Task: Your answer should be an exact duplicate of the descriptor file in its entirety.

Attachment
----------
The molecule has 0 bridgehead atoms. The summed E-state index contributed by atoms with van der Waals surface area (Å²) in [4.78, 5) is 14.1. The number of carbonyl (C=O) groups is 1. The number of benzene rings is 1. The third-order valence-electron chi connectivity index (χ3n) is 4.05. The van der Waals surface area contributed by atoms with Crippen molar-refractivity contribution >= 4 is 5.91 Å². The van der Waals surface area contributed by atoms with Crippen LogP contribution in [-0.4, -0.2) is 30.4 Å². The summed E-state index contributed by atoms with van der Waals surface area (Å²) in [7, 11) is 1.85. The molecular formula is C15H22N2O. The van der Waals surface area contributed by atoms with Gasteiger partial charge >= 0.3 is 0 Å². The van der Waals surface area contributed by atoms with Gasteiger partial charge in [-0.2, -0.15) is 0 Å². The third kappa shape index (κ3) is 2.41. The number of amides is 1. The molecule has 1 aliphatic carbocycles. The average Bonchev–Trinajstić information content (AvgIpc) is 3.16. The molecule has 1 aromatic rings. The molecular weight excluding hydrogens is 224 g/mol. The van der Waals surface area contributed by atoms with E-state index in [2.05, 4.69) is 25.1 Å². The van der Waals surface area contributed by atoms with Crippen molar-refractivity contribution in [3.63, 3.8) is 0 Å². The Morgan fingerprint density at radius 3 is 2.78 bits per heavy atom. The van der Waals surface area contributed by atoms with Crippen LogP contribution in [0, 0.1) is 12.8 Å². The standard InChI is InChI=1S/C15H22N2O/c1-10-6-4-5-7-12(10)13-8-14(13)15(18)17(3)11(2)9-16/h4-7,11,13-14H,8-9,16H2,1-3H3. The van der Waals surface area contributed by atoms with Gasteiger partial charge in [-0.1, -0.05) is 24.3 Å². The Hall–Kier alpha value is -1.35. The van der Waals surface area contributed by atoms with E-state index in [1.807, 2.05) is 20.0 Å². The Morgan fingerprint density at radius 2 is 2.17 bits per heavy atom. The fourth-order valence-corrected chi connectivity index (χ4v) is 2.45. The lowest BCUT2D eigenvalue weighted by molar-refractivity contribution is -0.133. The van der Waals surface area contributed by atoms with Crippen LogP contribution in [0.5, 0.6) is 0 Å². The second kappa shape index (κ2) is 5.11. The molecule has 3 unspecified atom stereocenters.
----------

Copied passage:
The molecule has 0 bridgehead atoms. The summed E-state index contributed by atoms with van der Waals surface area (Å²) in [4.78, 5) is 14.1. The number of carbonyl (C=O) groups is 1. The number of benzene rings is 1. The third-order valence-electron chi connectivity index (χ3n) is 4.05. The van der Waals surface area contributed by atoms with Crippen molar-refractivity contribution >= 4 is 5.91 Å². The van der Waals surface area contributed by atoms with Crippen LogP contribution in [-0.4, -0.2) is 30.4 Å². The summed E-state index contributed by atoms with van der Waals surface area (Å²) in [7, 11) is 1.85. The molecular formula is C15H22N2O. The van der Waals surface area contributed by atoms with Gasteiger partial charge >= 0.3 is 0 Å². The van der Waals surface area contributed by atoms with Gasteiger partial charge in [-0.2, -0.15) is 0 Å². The third kappa shape index (κ3) is 2.41. The number of amides is 1. The molecule has 1 aliphatic carbocycles. The average Bonchev–Trinajstić information content (AvgIpc) is 3.16. The molecule has 1 aromatic rings. The molecular weight excluding hydrogens is 224 g/mol. The van der Waals surface area contributed by atoms with E-state index in [2.05, 4.69) is 25.1 Å². The van der Waals surface area contributed by atoms with Crippen molar-refractivity contribution in [3.63, 3.8) is 0 Å². The Morgan fingerprint density at radius 3 is 2.78 bits per heavy atom. The van der Waals surface area contributed by atoms with Crippen LogP contribution in [0, 0.1) is 12.8 Å². The standard InChI is InChI=1S/C15H22N2O/c1-10-6-4-5-7-12(10)13-8-14(13)15(18)17(3)11(2)9-16/h4-7,11,13-14H,8-9,16H2,1-3H3. The van der Waals surface area contributed by atoms with Gasteiger partial charge in [-0.1, -0.05) is 24.3 Å². The Hall–Kier alpha value is -1.35. The van der Waals surface area contributed by atoms with E-state index in [1.807, 2.05) is 20.0 Å². The Morgan fingerprint density at radius 2 is 2.17 bits per heavy atom. The fourth-order valence-corrected chi connectivity index (χ4v) is 2.45. The lowest BCUT2D eigenvalue weighted by molar-refractivity contribution is -0.133. The van der Waals surface area contributed by atoms with Crippen LogP contribution in [0.5, 0.6) is 0 Å². The second kappa shape index (κ2) is 5.11. The molecule has 3 unspecified atom stereocenters.